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Helicopter mounted rigs


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#1 Christopher Brown

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Posted 14 March 2011 - 06:44 PM

I capture a lot of aerial footage in helicopters collecting reference video of wide areas. None of what I shoot is cinema related. It has to be hard mounted to the helicopter (usually to a handle bar next to the door). I can't use anything extraordinary because I fly in military helicopters and the crew has strict emergency procedures they need to follow so anything too large won't work. I'm shooting with a Sony HDR-CX550V hence the reason for a compact system that doesn't get in the way of any military procedures. I'd just hold the cam myself, but I'm taking still photos at the same time.

I was thinking either memory foam or a bungee rig would do the job well enough. Any tips for creating a compact and simple anti vibration rig?
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#2 Hal Smith

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Posted 16 March 2011 - 12:23 PM

I got some great footage of the Grand Canyon shooting handheld in a Eurocopter with my Canon 7D with an EF-S 17-55mm F2.8 IS on it. Have you considered one of the small Canon video camers with image stabilization?
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#3 Raj Bhatnagar

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Posted 16 March 2011 - 07:45 PM

For a budget-minded approach, I'd say memory foam over bungee. You get A LOT of movement from bungees rather than just dampening the vibration. Perhaps something like a memory foam casing for the camera with a base mounted on shocks.

There's nothing better than gyroscopic stabilization but it seems like we're talking about as low budget as possible.
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#4 Christopher Brown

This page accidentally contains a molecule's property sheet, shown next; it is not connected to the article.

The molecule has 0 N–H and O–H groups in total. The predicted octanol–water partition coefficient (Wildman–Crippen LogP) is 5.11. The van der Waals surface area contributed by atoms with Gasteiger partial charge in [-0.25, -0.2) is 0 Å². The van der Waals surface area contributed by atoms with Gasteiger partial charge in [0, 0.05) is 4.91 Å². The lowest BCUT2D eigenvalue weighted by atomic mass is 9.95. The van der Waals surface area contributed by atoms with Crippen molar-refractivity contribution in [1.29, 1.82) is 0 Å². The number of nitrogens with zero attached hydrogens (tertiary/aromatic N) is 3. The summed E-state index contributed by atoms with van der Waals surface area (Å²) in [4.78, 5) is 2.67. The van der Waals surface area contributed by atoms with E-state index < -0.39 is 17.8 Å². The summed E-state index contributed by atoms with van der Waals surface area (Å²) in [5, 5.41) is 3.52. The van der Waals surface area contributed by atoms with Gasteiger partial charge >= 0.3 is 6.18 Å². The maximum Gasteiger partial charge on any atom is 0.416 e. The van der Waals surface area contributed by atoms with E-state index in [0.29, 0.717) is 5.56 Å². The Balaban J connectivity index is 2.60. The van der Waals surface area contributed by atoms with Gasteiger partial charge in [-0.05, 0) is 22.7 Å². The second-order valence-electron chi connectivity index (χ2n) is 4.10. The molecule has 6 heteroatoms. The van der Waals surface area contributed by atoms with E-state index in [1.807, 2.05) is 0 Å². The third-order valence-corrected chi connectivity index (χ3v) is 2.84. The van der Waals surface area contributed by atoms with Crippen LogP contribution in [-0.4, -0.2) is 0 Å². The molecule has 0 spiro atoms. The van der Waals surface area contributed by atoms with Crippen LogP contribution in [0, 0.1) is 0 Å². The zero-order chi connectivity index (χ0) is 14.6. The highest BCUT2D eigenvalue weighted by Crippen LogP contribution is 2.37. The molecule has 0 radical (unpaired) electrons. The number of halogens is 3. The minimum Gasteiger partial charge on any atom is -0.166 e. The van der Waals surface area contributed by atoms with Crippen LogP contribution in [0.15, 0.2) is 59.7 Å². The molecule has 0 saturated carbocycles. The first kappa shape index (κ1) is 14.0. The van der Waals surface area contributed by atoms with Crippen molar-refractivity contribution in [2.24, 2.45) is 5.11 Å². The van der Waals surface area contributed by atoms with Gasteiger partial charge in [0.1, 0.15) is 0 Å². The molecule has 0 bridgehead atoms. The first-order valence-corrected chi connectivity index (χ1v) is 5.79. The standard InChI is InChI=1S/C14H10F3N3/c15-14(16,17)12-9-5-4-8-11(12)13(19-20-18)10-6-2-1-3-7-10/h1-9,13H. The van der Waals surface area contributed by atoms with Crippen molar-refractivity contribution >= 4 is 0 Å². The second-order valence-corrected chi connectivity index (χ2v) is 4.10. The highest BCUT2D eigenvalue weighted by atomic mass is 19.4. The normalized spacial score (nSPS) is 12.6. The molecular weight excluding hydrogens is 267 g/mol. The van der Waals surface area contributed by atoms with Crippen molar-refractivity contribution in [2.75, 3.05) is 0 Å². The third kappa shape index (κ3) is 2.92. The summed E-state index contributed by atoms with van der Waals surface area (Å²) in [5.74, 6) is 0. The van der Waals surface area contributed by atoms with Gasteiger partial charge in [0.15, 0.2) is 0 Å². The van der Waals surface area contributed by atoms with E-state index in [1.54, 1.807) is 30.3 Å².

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Posted 25 March 2011 - 11:27 AM

I got some great footage of the Grand Canyon shooting handheld in a Eurocopter with my Canon 7D with an EF-S 17-55mm F2.8 IS on it. Have you considered one of the small Canon video camers with image stabilization?


We are due for updated equipment here so I'll definitely try out the canons with IS. Thanks Hal.
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#5 Christopher Brown

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Posted 25 March 2011 - 11:37 AM

For a budget-minded approach, I'd say memory foam over bungee. You get A LOT of movement from bungees rather than just dampening the vibration. Perhaps something like a memory foam casing for the camera with a base mounted on shocks.

There's nothing better than gyroscopic stabilization but it seems like we're talking about as low budget as possible.


I agree, the gyroscopic approach is definitely the best way to do this. The issue with that is the amount of space it takes up. I did a lot of research and calling around about making a mini rig with a gyro, but they all seemed too large for what I need it for. I'm going to try out the memory foam casing this weekend and see how it works. Thanks
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#6 Jaron Berman

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Posted 25 March 2011 - 05:28 PM

You also may be surprised how different parts of the helicopter vibrate to different degrees or frequencies. As a rule of thumb - try mounting to something on the floor or bolted to the floor (in military helicopter) - most of the rest of the machine will be more likely to vibrate. And forget about anything on the sides or top - that's all basically aerodynamic and cosmetic. Id say experiment mounting in lots of different sports to see which shake the least. And you can alway go for the "all of the above" approach - us every tool at your disposal like the DSLR with image stabilization mounted in vibration dampening foam or through the specific vibration dampening rubber-type matts (can do wonders at the mount points) - use multiple mount points triangulated to the camera itself (like the way you mount with suction cups on a car), and don't overlook post stabilization in your editing program. If your final delivery is 720p or SD, shooting 1080p can give you some wiggle room to "smoothcam" the image.
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#7 Christopher Brown

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Posted 29 March 2011 - 03:25 PM

Those are some great tips, Jaron. I'm going to try mounting the cam to the floor and I'll run a pass in post this next time around for sure. Thanks, I really appreciate it.
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#8 RANDY RADZAVICH

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Posted 06 April 2011 - 02:44 PM

Kenyon Laboratories rents gyros from $200 - $300 a week, depending on the model. There are also rental houses out there that do daily rentals depending on your location.

Call us if you have any questions toll free in the US 800-253-4681

I am always willing to work with you to find a solution to your needs.

Best of luck,

Randy Radzavich

General Office Assistant

Kenyon Laboratories, LLC
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